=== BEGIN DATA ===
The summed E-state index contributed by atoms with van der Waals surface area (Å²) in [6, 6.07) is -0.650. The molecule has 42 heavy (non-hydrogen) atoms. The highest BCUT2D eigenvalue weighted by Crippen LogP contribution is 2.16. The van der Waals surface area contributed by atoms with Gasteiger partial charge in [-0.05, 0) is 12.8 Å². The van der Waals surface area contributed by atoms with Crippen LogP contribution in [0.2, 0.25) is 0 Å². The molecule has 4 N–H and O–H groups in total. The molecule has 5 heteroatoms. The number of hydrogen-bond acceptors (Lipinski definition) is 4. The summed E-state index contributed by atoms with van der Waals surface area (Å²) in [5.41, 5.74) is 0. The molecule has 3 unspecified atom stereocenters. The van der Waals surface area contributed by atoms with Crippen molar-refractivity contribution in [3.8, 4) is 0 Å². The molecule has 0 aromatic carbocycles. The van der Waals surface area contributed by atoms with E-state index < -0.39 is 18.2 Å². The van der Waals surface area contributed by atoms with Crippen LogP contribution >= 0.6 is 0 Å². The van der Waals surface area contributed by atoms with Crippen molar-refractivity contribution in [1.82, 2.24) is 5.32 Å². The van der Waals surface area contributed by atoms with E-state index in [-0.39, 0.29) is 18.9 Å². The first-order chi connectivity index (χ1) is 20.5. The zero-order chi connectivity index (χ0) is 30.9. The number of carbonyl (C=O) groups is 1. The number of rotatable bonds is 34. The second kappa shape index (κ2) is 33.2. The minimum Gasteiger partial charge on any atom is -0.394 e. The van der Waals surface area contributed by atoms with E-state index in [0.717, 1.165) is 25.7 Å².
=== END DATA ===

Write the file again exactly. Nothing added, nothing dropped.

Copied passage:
The summed E-state index contributed by atoms with van der Waals surface area (Å²) in [6, 6.07) is -0.650. The molecule has 42 heavy (non-hydrogen) atoms. The highest BCUT2D eigenvalue weighted by Crippen LogP contribution is 2.16. The van der Waals surface area contributed by atoms with Gasteiger partial charge in [-0.05, 0) is 12.8 Å². The van der Waals surface area contributed by atoms with Crippen LogP contribution in [0.2, 0.25) is 0 Å². The molecule has 4 N–H and O–H groups in total. The molecule has 5 heteroatoms. The number of hydrogen-bond acceptors (Lipinski definition) is 4. The summed E-state index contributed by atoms with van der Waals surface area (Å²) in [5.41, 5.74) is 0. The molecule has 3 unspecified atom stereocenters. The van der Waals surface area contributed by atoms with Crippen molar-refractivity contribution in [3.8, 4) is 0 Å². The molecule has 0 aromatic carbocycles. The van der Waals surface area contributed by atoms with E-state index < -0.39 is 18.2 Å². The van der Waals surface area contributed by atoms with Crippen LogP contribution >= 0.6 is 0 Å². The van der Waals surface area contributed by atoms with Crippen molar-refractivity contribution in [1.82, 2.24) is 5.32 Å². The van der Waals surface area contributed by atoms with E-state index in [-0.39, 0.29) is 18.9 Å². The first-order chi connectivity index (χ1) is 20.5. The zero-order chi connectivity index (χ0) is 30.9. The number of carbonyl (C=O) groups is 1. The number of rotatable bonds is 34. The second kappa shape index (κ2) is 33.2. The minimum Gasteiger partial charge on any atom is -0.394 e. The van der Waals surface area contributed by atoms with E-state index in [0.717, 1.165) is 25.7 Å².